In a stuffy Richmond Hill High School classroom on a hot Thursday afternoon after school, some 20 students sat in a circle, earnestly discussing whether the U.S. should intervene in Syria, where the government is accused of using chemical weapons on its own people.
The consensus seemed to be a qualified no — as in help when possible, but no military action — as the teens struggled to understand a modern-day atrocity.
“I don’t know all the facts,” said one of the students. “I think it’s harmful to form opinions when you don’t have all the facts. I do have mixed feelings. I don’t think we should get our military involved … but we also shouldn’t turn our backs to them. That’s wrong. I don’t know what kind of help we can provide, but I don’t think they should just be killing their people.”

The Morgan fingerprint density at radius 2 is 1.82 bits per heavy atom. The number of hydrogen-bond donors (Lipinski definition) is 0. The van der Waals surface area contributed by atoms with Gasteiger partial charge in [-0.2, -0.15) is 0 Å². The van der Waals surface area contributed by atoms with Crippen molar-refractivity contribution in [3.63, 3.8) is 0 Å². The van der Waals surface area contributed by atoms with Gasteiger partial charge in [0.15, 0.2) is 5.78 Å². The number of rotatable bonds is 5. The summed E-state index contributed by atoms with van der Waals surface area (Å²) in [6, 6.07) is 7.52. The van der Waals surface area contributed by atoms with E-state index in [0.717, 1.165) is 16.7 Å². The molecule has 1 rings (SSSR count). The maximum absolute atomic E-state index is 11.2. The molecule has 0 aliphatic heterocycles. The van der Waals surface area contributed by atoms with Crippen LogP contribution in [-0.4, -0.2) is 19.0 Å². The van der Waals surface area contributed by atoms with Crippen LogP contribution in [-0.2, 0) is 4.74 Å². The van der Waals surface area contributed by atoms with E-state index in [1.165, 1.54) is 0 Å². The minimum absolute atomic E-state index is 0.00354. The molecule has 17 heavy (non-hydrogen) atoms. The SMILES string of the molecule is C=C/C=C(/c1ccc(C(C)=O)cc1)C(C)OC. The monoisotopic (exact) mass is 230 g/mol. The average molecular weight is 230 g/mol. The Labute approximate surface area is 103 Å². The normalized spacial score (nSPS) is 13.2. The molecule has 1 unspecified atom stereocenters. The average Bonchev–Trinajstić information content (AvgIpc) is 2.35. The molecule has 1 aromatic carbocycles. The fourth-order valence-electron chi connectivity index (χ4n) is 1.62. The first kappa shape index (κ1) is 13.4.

Another student noted there’s a chance U.S. involvement could make the situation worse. Another said to follow the U.N.’s lead. Still another said America already has plenty on its plate.
“I think what they’re doing is wrong, but I don’t want us to be involved with everything,” he said. “We have other things to worry about at home right now rather than try to help out another country.”
Not long afterward, the group broke up and the students went their separate ways. Some to JROTC or football or cross country practice, others to talk with teachers or to go home.
Read full story in Sept. 7 issue of the Bryan County News